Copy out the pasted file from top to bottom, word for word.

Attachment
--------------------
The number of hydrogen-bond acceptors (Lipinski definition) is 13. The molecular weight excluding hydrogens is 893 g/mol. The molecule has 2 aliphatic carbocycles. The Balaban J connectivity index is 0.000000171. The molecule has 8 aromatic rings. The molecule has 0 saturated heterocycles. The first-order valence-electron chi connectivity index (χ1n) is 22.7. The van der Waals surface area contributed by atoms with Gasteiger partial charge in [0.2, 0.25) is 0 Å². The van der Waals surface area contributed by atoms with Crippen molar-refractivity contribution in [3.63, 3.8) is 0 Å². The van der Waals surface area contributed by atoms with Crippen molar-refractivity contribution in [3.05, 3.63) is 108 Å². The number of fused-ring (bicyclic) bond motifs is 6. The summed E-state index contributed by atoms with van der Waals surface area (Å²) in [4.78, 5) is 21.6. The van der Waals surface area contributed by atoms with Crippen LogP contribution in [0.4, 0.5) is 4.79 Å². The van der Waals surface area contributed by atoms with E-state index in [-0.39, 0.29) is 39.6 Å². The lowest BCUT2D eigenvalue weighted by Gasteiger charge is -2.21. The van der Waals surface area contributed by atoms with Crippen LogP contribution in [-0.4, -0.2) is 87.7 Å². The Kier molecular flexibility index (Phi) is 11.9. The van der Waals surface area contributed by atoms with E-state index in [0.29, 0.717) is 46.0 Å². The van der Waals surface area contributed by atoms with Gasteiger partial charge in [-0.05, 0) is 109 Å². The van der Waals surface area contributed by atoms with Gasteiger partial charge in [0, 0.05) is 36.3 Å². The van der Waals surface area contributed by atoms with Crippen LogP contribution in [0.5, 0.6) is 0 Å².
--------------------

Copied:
The number of hydrogen-bond acceptors (Lipinski definition) is 13. The molecular weight excluding hydrogens is 893 g/mol. The molecule has 2 aliphatic carbocycles. The Balaban J connectivity index is 0.000000171. The molecule has 8 aromatic rings. The molecule has 0 saturated heterocycles. The first-order valence-electron chi connectivity index (χ1n) is 22.7. The van der Waals surface area contributed by atoms with Gasteiger partial charge in [0.2, 0.25) is 0 Å². The van der Waals surface area contributed by atoms with Crippen molar-refractivity contribution in [3.63, 3.8) is 0 Å². The van der Waals surface area contributed by atoms with Crippen molar-refractivity contribution in [3.05, 3.63) is 108 Å². The number of fused-ring (bicyclic) bond motifs is 6. The summed E-state index contributed by atoms with van der Waals surface area (Å²) in [4.78, 5) is 21.6. The van der Waals surface area contributed by atoms with Crippen LogP contribution in [0.4, 0.5) is 4.79 Å². The van der Waals surface area contributed by atoms with E-state index in [-0.39, 0.29) is 39.6 Å². The lowest BCUT2D eigenvalue weighted by Gasteiger charge is -2.21. The van der Waals surface area contributed by atoms with Crippen LogP contribution in [-0.4, -0.2) is 87.7 Å². The Kier molecular flexibility index (Phi) is 11.9. The van der Waals surface area contributed by atoms with E-state index in [0.29, 0.717) is 46.0 Å². The van der Waals surface area contributed by atoms with Gasteiger partial charge in [-0.05, 0) is 109 Å². The van der Waals surface area contributed by atoms with Gasteiger partial charge in [0, 0.05) is 36.3 Å². The van der Waals surface area contributed by atoms with Crippen LogP contribution in [0.5, 0.6) is 0 Å².